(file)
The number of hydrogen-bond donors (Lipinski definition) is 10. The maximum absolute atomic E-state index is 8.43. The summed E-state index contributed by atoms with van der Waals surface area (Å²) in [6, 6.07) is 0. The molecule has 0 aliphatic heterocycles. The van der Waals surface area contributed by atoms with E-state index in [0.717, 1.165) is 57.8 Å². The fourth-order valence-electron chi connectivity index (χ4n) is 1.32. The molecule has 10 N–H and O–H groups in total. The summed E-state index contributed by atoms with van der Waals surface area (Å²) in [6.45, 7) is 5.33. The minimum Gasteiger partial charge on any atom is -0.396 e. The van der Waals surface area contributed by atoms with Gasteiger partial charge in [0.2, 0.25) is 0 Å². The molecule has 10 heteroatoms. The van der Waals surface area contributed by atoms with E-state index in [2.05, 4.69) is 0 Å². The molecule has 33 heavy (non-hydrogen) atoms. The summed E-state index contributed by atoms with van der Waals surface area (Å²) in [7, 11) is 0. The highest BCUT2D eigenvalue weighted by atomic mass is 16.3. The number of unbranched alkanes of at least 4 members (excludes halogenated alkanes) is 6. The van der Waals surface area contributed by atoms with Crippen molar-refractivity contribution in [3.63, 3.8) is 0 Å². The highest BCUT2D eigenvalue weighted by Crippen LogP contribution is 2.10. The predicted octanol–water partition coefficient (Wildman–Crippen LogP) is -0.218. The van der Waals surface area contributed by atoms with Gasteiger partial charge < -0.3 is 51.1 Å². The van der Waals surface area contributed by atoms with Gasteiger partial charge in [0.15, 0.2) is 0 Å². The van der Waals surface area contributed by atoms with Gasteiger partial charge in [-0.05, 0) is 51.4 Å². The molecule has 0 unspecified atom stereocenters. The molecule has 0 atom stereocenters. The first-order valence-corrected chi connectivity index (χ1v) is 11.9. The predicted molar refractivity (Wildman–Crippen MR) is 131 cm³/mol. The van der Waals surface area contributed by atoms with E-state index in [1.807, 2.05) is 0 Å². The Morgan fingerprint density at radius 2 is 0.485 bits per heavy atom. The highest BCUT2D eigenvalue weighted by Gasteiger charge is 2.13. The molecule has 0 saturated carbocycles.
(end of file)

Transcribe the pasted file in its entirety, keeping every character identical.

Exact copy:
The number of hydrogen-bond donors (Lipinski definition) is 10. The maximum absolute atomic E-state index is 8.43. The summed E-state index contributed by atoms with van der Waals surface area (Å²) in [6, 6.07) is 0. The molecule has 0 aliphatic heterocycles. The van der Waals surface area contributed by atoms with E-state index in [0.717, 1.165) is 57.8 Å². The fourth-order valence-electron chi connectivity index (χ4n) is 1.32. The molecule has 10 N–H and O–H groups in total. The summed E-state index contributed by atoms with van der Waals surface area (Å²) in [6.45, 7) is 5.33. The minimum Gasteiger partial charge on any atom is -0.396 e. The van der Waals surface area contributed by atoms with Gasteiger partial charge in [0.2, 0.25) is 0 Å². The molecule has 10 heteroatoms. The van der Waals surface area contributed by atoms with E-state index in [2.05, 4.69) is 0 Å². The molecule has 33 heavy (non-hydrogen) atoms. The summed E-state index contributed by atoms with van der Waals surface area (Å²) in [7, 11) is 0. The highest BCUT2D eigenvalue weighted by atomic mass is 16.3. The number of unbranched alkanes of at least 4 members (excludes halogenated alkanes) is 6. The van der Waals surface area contributed by atoms with Crippen molar-refractivity contribution in [3.63, 3.8) is 0 Å². The highest BCUT2D eigenvalue weighted by Crippen LogP contribution is 2.10. The predicted octanol–water partition coefficient (Wildman–Crippen LogP) is -0.218. The van der Waals surface area contributed by atoms with Gasteiger partial charge < -0.3 is 51.1 Å². The van der Waals surface area contributed by atoms with Gasteiger partial charge in [0.15, 0.2) is 0 Å². The van der Waals surface area contributed by atoms with Gasteiger partial charge in [-0.05, 0) is 51.4 Å². The molecule has 0 unspecified atom stereocenters. The molecule has 0 atom stereocenters. The first-order valence-corrected chi connectivity index (χ1v) is 11.9. The predicted molar refractivity (Wildman–Crippen MR) is 131 cm³/mol. The van der Waals surface area contributed by atoms with E-state index in [1.807, 2.05) is 0 Å². The Morgan fingerprint density at radius 2 is 0.485 bits per heavy atom. The highest BCUT2D eigenvalue weighted by Gasteiger charge is 2.13. The molecule has 0 saturated carbocycles.